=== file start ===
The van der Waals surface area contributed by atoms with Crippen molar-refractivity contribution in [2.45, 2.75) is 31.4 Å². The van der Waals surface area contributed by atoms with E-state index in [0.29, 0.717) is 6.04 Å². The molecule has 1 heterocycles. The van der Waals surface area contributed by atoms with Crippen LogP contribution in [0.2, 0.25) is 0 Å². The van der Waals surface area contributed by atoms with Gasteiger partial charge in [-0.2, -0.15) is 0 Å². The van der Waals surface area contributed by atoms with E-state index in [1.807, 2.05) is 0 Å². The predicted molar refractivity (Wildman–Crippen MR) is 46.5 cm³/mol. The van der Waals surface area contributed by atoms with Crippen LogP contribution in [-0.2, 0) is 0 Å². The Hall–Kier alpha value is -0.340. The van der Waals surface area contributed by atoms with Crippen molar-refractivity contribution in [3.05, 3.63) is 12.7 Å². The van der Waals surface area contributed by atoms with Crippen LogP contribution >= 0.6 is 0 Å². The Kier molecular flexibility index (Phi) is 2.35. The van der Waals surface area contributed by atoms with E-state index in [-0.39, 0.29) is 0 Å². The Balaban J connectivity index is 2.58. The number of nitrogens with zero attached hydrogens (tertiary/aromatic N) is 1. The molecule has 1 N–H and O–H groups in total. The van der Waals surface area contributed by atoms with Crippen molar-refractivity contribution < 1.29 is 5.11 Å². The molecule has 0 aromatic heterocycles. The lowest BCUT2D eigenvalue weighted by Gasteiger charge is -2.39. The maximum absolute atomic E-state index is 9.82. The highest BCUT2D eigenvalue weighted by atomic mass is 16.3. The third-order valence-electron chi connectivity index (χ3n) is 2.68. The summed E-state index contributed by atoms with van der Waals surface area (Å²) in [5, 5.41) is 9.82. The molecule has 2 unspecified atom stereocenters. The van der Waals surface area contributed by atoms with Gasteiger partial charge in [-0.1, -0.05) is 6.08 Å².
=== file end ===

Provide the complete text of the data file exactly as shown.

The van der Waals surface area contributed by atoms with Crippen molar-refractivity contribution in [2.45, 2.75) is 31.4 Å². The van der Waals surface area contributed by atoms with E-state index in [0.29, 0.717) is 6.04 Å². The molecule has 1 heterocycles. The van der Waals surface area contributed by atoms with Crippen LogP contribution in [0.2, 0.25) is 0 Å². The van der Waals surface area contributed by atoms with Gasteiger partial charge in [-0.2, -0.15) is 0 Å². The van der Waals surface area contributed by atoms with E-state index in [1.807, 2.05) is 0 Å². The predicted molar refractivity (Wildman–Crippen MR) is 46.5 cm³/mol. The van der Waals surface area contributed by atoms with Crippen LogP contribution in [-0.2, 0) is 0 Å². The Hall–Kier alpha value is -0.340. The van der Waals surface area contributed by atoms with Crippen molar-refractivity contribution in [3.05, 3.63) is 12.7 Å². The van der Waals surface area contributed by atoms with Crippen LogP contribution >= 0.6 is 0 Å². The Kier molecular flexibility index (Phi) is 2.35. The van der Waals surface area contributed by atoms with E-state index in [-0.39, 0.29) is 0 Å². The Balaban J connectivity index is 2.58. The number of nitrogens with zero attached hydrogens (tertiary/aromatic N) is 1. The molecule has 1 N–H and O–H groups in total. The van der Waals surface area contributed by atoms with Crippen molar-refractivity contribution < 1.29 is 5.11 Å². The molecule has 0 aromatic heterocycles. The lowest BCUT2D eigenvalue weighted by Gasteiger charge is -2.39. The maximum absolute atomic E-state index is 9.82. The highest BCUT2D eigenvalue weighted by atomic mass is 16.3. The third-order valence-electron chi connectivity index (χ3n) is 2.68. The summed E-state index contributed by atoms with van der Waals surface area (Å²) in [5, 5.41) is 9.82. The molecule has 2 unspecified atom stereocenters. The van der Waals surface area contributed by atoms with Gasteiger partial charge in [-0.1, -0.05) is 6.08 Å².